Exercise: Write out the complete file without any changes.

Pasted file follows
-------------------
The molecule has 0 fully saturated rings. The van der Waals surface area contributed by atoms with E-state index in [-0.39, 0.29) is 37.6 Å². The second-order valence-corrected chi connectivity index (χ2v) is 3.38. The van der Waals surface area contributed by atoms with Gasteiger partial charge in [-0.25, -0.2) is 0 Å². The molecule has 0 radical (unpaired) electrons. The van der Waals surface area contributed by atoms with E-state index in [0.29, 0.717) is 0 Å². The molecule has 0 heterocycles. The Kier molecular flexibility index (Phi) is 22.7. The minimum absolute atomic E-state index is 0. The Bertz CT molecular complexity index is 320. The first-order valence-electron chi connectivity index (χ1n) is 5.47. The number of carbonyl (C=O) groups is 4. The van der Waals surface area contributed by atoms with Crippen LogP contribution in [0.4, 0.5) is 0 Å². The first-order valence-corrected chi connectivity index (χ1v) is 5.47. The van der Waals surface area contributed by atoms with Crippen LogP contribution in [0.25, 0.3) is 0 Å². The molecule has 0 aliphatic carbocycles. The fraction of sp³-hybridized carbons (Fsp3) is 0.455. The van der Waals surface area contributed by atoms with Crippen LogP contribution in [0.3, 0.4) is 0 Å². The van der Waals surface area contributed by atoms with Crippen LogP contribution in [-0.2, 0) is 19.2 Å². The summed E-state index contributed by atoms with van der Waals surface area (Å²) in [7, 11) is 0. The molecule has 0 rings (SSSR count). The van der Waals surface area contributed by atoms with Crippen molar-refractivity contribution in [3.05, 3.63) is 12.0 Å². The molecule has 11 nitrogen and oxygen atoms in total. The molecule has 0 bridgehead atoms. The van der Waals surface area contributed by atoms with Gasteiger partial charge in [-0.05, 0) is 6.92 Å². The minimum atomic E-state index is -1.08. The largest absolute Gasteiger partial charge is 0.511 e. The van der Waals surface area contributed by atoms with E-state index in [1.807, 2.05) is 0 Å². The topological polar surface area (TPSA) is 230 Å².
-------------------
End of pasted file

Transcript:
The molecule has 0 fully saturated rings. The van der Waals surface area contributed by atoms with E-state index in [-0.39, 0.29) is 37.6 Å². The second-order valence-corrected chi connectivity index (χ2v) is 3.38. The van der Waals surface area contributed by atoms with Gasteiger partial charge in [-0.25, -0.2) is 0 Å². The molecule has 0 radical (unpaired) electrons. The van der Waals surface area contributed by atoms with E-state index in [0.29, 0.717) is 0 Å². The molecule has 0 heterocycles. The Kier molecular flexibility index (Phi) is 22.7. The minimum absolute atomic E-state index is 0. The Bertz CT molecular complexity index is 320. The first-order valence-electron chi connectivity index (χ1n) is 5.47. The number of carbonyl (C=O) groups is 4. The van der Waals surface area contributed by atoms with Crippen LogP contribution in [0.4, 0.5) is 0 Å². The first-order valence-corrected chi connectivity index (χ1v) is 5.47. The van der Waals surface area contributed by atoms with Crippen LogP contribution in [0.25, 0.3) is 0 Å². The molecule has 0 aliphatic carbocycles. The fraction of sp³-hybridized carbons (Fsp3) is 0.455. The van der Waals surface area contributed by atoms with Crippen LogP contribution in [0.3, 0.4) is 0 Å². The van der Waals surface area contributed by atoms with Crippen LogP contribution in [-0.2, 0) is 19.2 Å². The summed E-state index contributed by atoms with van der Waals surface area (Å²) in [7, 11) is 0. The molecule has 0 rings (SSSR count). The van der Waals surface area contributed by atoms with Crippen molar-refractivity contribution in [3.05, 3.63) is 12.0 Å². The molecule has 11 nitrogen and oxygen atoms in total. The molecule has 0 bridgehead atoms. The van der Waals surface area contributed by atoms with Gasteiger partial charge in [-0.05, 0) is 6.92 Å². The minimum atomic E-state index is -1.08. The largest absolute Gasteiger partial charge is 0.511 e. The van der Waals surface area contributed by atoms with E-state index in [1.807, 2.05) is 0 Å². The topological polar surface area (TPSA) is 230 Å².